There is an unspoken but inherent belief that the pursuit and enjoyment of art is a privilege only for the educated and well-resourced. While we like to think of art as democratic, one of the purest ways in which all human beings - regardless of race, gender, culture or class - can connect to one another, intellectual elitism and xenophobia, even capitalism, have shifted this lens. To create and comprehend requires a certain degree of education and enlightenment, and any form of artistic expression that emerges from outside of those circles is either a fallacy or an anomaly. This is, of course, absolute bullshit. Any person from any walk of life can and should have access and support in the pursuit of artistic expression, and it is a sort of heroism to push against structures put in place to impede that, both intellectual and social. To defy them is an act of revolution.
This is the central conceit of 'Martin Eden', an adaptation of the 1909 novel by American writer Jack London. Directed and co-written (with Maurizio Braucci) by Italian director Pietro Marcello, the film shifts the turn-of-the-century Californian setting to pre-World War II Italy, a period of intense political turmoil both in that country and throughout Europe. Sailor Martin Eden (Luca Marinelli, 'The Old Guard') rescues a young man from being beaten and helps him back to his rich family. Martin forms a connection with the daughter of the family, Elena (Jessica Cressy), and shares with her his desire to be a writer, despite his lack of education. He makes a bargain with Elena, that he will marry her in two years, during which time he will find a way to educate himself and establish a career as a successful writer. Despite his determination, Martin is faced with endless brick walls and struggles to find his feet, fostering a resentment for the privileges and hypocrisy of the very social class to whom Elena belongs.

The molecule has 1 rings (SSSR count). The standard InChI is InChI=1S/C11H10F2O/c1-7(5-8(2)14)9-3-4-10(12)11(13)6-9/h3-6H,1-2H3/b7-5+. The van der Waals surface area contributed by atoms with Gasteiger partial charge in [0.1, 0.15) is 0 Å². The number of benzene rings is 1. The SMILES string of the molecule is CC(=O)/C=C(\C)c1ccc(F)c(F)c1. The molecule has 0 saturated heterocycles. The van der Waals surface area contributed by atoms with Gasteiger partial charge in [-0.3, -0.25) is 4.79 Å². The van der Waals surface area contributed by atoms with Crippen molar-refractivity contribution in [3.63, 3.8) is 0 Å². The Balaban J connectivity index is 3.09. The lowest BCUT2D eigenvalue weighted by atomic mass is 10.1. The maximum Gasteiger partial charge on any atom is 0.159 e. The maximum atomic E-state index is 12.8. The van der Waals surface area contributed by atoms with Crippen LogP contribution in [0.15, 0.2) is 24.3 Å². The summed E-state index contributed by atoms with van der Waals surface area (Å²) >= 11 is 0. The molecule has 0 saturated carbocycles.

'MARTIN EDEN' TRAILER
Shifting the time period to Italy on the verge of war is an astute decision, and allows for the many concerns in 'Martin Eden' to take root. Martin's journey is one of marching through molasses, determinedly pushing back on forces working against his success. His insatiable need to write is hampered by endless pressures - a lack of necessary resources, the ticking clock of his promise to Elena, even the ability to work and feed himself. The written word in Martin's life is not just what he puts to paper or the books he reads, but the endless succession of rejection letters he receives from magazines he submits his work to. He doesn't even have anyone to turn to for advice or guidance, no one to critique his work in the manner and respect that will help him grow. The chasm that begins to build between Martin and Elena will ultimately be their downfall, but in many ways, Martin is already tumbling headlong into the abyss. When success comes, it isn't the ascension he craves, but another cage to trap himself in, that horrid moment when capitalism steps in and shackles the artist to their success, where art and politics collide in a manner that is initially invigorating and soon becomes combative, and the ultimate joke, when the artist themselves lose the very fire that drove them in the first place.